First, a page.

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The practice vs perfect practice technique

The purpose of these blogs are to give you information worth researching, trying out and implementing into "your recipe". Please understand every bodies recipe is different, if you try anything mentioned in our blogs that doesn't work for you, feel free to go back to your original shooting style.

Best of luck shooting!

Practice vs Perfect Practice

You've heard it all the time..."practice makes perfect". What if I told you "Perfect practice makes practice MORE perfect!"

When starting out trapshooting, Matt and I were taught practice on a measurable and quantifiable number.. 100 shots a day, every. single. day.

Rain, wind, sleet, sunny, cloudy.. it didn't matter. We followed this style of practice for a over a month. It worked o.k. as our scores improved from muscle memory and repetition. But we hit a point where our ability/scores almost plateaued, as our mental approach was not refined, and the routine was different each time we would go out shooting. Sometimes we would have large swings where we would shoot really good one night, and not so much the next.

What if I told you to try another approach? Perfect practice.

We have been developing the "perfect practice" routine for years, tweaking the concept by things we notice in ourselves and other shooters.

To define: Perfect practice takes an approach on developing a very consistent, very dialed in routine that will start (at a minimum) from when you make your way to the trap club to shoot, to getting your shooting glasses on early to allow your eyes to get adjusted, watching targets of squads before you, stretching early, focusing or meditating before you shoot, all the way through shooting on the line and then after when you come off the line. Rather than a quantifiable number of shots (100 shots a night, etc), we switched our shooting style to quality. Going out and shooting 25 or 50 shots 100% focused with a purpose to destroy every target will make you a better shooter over shooting 100 or 200 shots unfocused, unprepared, and without determination.

Transitioning "perfect practice" with "your recipe":

This approach will then be used anytime you go out trapshooting. Perfect practice will then be blended into "your recipe" by following the same routine as you shoot in practice because everything that you do prior to and on the line is the exact same consistent routine. Whether you're shooting 25 shots in practice, at a local marathon shooting 500+ registered, at a state event, or in the shootoffs at the world competition...what you do getting ready will always be the same.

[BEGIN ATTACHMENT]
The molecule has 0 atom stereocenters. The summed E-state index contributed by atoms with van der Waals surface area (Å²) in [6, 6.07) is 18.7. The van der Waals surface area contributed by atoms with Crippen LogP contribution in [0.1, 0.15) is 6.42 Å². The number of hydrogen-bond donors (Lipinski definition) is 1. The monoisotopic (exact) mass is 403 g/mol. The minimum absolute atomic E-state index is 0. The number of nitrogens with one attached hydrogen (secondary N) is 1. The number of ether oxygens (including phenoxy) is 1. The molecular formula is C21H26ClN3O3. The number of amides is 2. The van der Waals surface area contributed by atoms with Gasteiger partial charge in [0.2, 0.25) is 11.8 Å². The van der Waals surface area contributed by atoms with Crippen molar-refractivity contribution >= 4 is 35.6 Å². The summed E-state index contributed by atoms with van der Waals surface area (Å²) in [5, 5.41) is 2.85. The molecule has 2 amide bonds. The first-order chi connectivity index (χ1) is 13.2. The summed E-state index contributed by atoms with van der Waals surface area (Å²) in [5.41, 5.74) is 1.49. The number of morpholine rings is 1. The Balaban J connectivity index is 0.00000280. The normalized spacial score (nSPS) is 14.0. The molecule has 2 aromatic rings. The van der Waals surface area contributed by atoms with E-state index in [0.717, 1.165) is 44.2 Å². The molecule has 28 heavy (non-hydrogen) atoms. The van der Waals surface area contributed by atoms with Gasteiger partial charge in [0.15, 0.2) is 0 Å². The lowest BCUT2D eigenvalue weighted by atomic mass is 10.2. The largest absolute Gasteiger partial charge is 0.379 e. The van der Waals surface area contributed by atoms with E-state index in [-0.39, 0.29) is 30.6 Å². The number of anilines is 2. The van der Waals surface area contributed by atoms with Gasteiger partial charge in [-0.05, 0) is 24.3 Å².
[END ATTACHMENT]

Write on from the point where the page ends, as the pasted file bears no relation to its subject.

Matt and I will now go out using the perfect practice method, shoot 1-1000 rounds a day, but with a purpose each and every shot. Perfect practice helps focus your mind, make a more structured mental approach, and develop a routine that will be followed more consistently.

Have you ever been out and watched someone get to the line that forgot their shells, glasses, gun, or gear? To which they have to go back, grab these items and then hurry back to their starting post. They get set, still flustered or not thinking about shooting (still on their mistake)..and miss a clay or two within the first 5 shots? Ask yourself.. if they had a routine, would that have happened? Probably not...

Part of "perfect practice" and "your recipe" is getting things ready before the practice round or competition event, when you follow the same routine every single time, that routine turns into the norm without thinking about it.

We understand the importance of muscle memory and learning from repetition while training, and don't want you using the perfect practice technique as an excuse to shoot less and expect more.

Using the Perfect Practice technique requires more time and dedication, because this process begins when you leave the house (or RV).. what music you listen to for getting in the zone, stretching your muscles and eyes out, and your step-by-step process before getting up on the line is crucial to developing a consistent recipe.

Ultimately, you have to find a style that fits you. It might be shooting 25 a day, it might be shooting 100+ shots a day.. but if you follow the "perfect practice" method in developing "your recipe", you'll notice a much more effective routine that will translate into more targets being broke at the end of the day.

Thanks for reading!

Foster Bartholow

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